802.11a speeds wireless LANs

Wireless vendors face the challenge of supporting increasingly bandwidthhungry applications, such as voice over IP, streaming video and videoconferencing.

How will they do it? Later this year, they will release wireless devices based on the IEEE 802.11a standard. Approved in 1999, the standard lets a wireless LAN achieve data rates as high as 54M bit/sec. Thus, the standard can support many broadband applications, letting wireless users access the most demanding applications.

To dramatically increase throughput, 802.11a proponents had to solve a major challenge of indoor radio frequency. They had to develop a way to resolve the problem of delay spread in the current 2.4-GHz, single-carrier, delay-spread system.

Delay spread is caused by the echoing of transmitted radio frequency. As these signals proceed to a certain point, such as a wireless antenna, they often bounce and echo off objects, walls, furniture and floors, and arrive at the antenna at different times due to the different path lengths. A baseband processor, or equalizer, is required to "unravel" the divergent radio frequency signals. The delay spread must be less than the symbol rate, or the rate at which data is encoded for transmission. If not, some of the delayed signal spreads into the next symbol transmission. This can put a ceiling on the maximum bit rate that can be sustained.

With current bit-rate technology, this ceiling tends to be around 10M to 20M bit/sec. The 802.11a standard cleverly solves this challenge through an innovative modulation technique called Coded Orthogonal Frequency Division Multiplexing (COFDM), which has found earlier application in European digital TV and audio transmission.

COFDM breaks the ceiling of the data bit rate by 1) sending data in a massively parallel fashion, and 2) slowing the symbol rate down so each symbol transmission is much longer than the typical delay spread. A guard interval (sometimes called a cyclic prefix) is inserted at the beginning of the symbol transmission to let all delayed signals "settle" before the baseband processor demodulates the data.

COFDM slows the symbol rate while packing many bits in each symbol transmission, making the symbol rate substantially slower than the data bit rate. It maps the data signal to be transmitted into several lower-speed signals, or subcarriers, which then are modulated individually and transmitted in parallel.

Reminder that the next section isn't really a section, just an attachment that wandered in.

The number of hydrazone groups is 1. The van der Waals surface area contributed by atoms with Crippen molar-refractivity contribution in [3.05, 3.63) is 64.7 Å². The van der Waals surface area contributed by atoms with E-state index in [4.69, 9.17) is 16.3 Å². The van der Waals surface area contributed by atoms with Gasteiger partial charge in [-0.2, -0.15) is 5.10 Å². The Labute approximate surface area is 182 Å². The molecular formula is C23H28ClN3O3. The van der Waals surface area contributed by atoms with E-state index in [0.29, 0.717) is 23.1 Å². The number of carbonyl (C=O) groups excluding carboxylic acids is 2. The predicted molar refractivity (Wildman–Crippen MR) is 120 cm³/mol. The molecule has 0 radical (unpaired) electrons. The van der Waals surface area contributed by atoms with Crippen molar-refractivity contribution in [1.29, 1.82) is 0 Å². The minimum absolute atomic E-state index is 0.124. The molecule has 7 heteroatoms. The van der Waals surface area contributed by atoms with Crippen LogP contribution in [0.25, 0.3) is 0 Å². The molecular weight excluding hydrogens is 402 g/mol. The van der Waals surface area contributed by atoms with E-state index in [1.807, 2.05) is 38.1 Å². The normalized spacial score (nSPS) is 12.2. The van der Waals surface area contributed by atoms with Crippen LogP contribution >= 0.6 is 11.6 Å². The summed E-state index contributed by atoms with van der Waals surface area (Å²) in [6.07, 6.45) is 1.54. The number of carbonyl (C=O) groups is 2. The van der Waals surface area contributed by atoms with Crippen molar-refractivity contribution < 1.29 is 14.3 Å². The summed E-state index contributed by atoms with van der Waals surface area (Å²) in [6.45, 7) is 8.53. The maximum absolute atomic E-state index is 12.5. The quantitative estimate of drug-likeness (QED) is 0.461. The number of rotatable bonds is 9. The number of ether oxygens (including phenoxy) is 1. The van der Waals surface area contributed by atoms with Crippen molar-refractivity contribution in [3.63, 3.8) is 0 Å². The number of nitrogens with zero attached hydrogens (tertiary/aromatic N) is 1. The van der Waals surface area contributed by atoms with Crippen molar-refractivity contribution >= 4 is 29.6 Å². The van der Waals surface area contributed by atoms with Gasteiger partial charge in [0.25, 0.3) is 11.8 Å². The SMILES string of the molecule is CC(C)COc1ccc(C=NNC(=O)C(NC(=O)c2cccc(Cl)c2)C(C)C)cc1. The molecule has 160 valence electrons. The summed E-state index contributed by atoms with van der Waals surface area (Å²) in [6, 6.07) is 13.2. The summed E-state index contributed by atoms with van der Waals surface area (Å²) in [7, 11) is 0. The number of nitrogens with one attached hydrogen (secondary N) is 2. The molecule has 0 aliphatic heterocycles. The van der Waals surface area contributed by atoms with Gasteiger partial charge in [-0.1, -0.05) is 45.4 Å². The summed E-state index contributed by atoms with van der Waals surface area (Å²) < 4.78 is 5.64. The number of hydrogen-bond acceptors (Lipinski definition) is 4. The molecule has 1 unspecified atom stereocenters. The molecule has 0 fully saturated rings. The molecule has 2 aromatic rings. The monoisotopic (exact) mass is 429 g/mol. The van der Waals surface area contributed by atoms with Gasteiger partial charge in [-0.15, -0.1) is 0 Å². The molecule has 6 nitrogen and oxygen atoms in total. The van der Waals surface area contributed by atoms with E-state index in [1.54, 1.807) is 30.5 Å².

COFDM also uses coding to allow for recovery of errors and to add more interference rejection by spreading information across all carriers. Interferers may jam individual carriers and the data will still get through. The COFDM physical layer allows greater scalability in delivering data over the wireless channel. The larger-spectrum allocation at 5 GHz can, therefore, be exploited for greater data rates.

The COFDM technique would be technically difficult and very costly without concurrent advances in the CMOS semiconductor fabrication process. Current-generation deep submicron CMOS processes have allowed for a great increase in the complexity of the baseband processors to modulate/demodulate COFDM. The fundamental advances also lower power consumption, decrease chip size and cut development costs.

Wireless vendors now have a goal to boost wireless throughput beyond 100M bit/secc. While the 802.11a standard currently tops out at 54M bit/sec in 20-MHz channels, several firms are developing and proposing high-rate extensions to the 802.11a standard. These proposals generally envision at least doubling throughput to anywhere from 108M to 155M bit/sec.

Unfortunately, developers cannot further increase the index or complexity of the modulation on each subcarrier beyond the maximum symbol rate for wireless LAN transmissions because of the amount of noise allowed. Instead, they plan to increase the bandwidth of the COFDM channel, increasing and reallocating the individual carriers, and propose different coding rate schemes.

The broad application of wireless LAN technology has arrived. Thanks to the 802. 11a standard and its advances in wireless modulation techniques, users soon will be able to access broadband video, audio and data as easily as from their wired clients. They will have more freedom to use next-generation applications for increased efficiency, productivity and mobility.

This story, "802.11a speeds wireless LANs" was originally published by Network World.

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